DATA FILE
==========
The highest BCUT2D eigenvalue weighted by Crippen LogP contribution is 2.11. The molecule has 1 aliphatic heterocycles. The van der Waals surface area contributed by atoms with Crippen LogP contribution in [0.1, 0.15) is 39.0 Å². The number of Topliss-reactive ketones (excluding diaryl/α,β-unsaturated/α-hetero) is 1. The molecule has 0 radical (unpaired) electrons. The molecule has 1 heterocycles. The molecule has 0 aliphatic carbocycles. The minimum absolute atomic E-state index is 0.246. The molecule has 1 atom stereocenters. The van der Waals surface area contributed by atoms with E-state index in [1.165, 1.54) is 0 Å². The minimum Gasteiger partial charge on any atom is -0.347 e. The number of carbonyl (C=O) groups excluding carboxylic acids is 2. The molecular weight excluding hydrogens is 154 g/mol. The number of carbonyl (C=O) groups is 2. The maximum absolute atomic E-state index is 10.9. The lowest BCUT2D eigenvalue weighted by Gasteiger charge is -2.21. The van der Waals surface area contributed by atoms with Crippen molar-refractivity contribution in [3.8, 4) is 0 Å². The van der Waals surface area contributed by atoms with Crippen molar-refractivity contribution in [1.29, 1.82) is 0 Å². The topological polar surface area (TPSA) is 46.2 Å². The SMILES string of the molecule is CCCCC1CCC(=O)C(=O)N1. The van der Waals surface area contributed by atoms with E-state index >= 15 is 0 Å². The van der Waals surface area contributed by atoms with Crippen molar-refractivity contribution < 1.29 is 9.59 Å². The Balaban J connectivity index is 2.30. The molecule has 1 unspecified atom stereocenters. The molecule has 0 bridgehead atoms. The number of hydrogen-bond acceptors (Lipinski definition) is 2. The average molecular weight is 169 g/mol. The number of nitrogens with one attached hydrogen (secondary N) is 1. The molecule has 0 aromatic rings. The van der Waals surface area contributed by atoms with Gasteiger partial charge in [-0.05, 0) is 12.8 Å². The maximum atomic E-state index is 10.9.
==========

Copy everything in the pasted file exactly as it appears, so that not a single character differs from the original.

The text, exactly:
The highest BCUT2D eigenvalue weighted by Crippen LogP contribution is 2.11. The molecule has 1 aliphatic heterocycles. The van der Waals surface area contributed by atoms with Crippen LogP contribution in [0.1, 0.15) is 39.0 Å². The number of Topliss-reactive ketones (excluding diaryl/α,β-unsaturated/α-hetero) is 1. The molecule has 0 radical (unpaired) electrons. The molecule has 1 heterocycles. The molecule has 0 aliphatic carbocycles. The minimum absolute atomic E-state index is 0.246. The molecule has 1 atom stereocenters. The van der Waals surface area contributed by atoms with E-state index in [1.165, 1.54) is 0 Å². The minimum Gasteiger partial charge on any atom is -0.347 e. The number of carbonyl (C=O) groups excluding carboxylic acids is 2. The molecular weight excluding hydrogens is 154 g/mol. The number of carbonyl (C=O) groups is 2. The maximum absolute atomic E-state index is 10.9. The lowest BCUT2D eigenvalue weighted by Gasteiger charge is -2.21. The van der Waals surface area contributed by atoms with Crippen molar-refractivity contribution in [3.8, 4) is 0 Å². The van der Waals surface area contributed by atoms with Crippen molar-refractivity contribution in [1.29, 1.82) is 0 Å². The topological polar surface area (TPSA) is 46.2 Å². The SMILES string of the molecule is CCCCC1CCC(=O)C(=O)N1. The van der Waals surface area contributed by atoms with E-state index >= 15 is 0 Å². The van der Waals surface area contributed by atoms with Crippen molar-refractivity contribution < 1.29 is 9.59 Å². The Balaban J connectivity index is 2.30. The molecule has 1 unspecified atom stereocenters. The molecule has 0 bridgehead atoms. The number of hydrogen-bond acceptors (Lipinski definition) is 2. The average molecular weight is 169 g/mol. The number of nitrogens with one attached hydrogen (secondary N) is 1. The molecule has 0 aromatic rings. The van der Waals surface area contributed by atoms with Gasteiger partial charge in [-0.05, 0) is 12.8 Å². The maximum atomic E-state index is 10.9.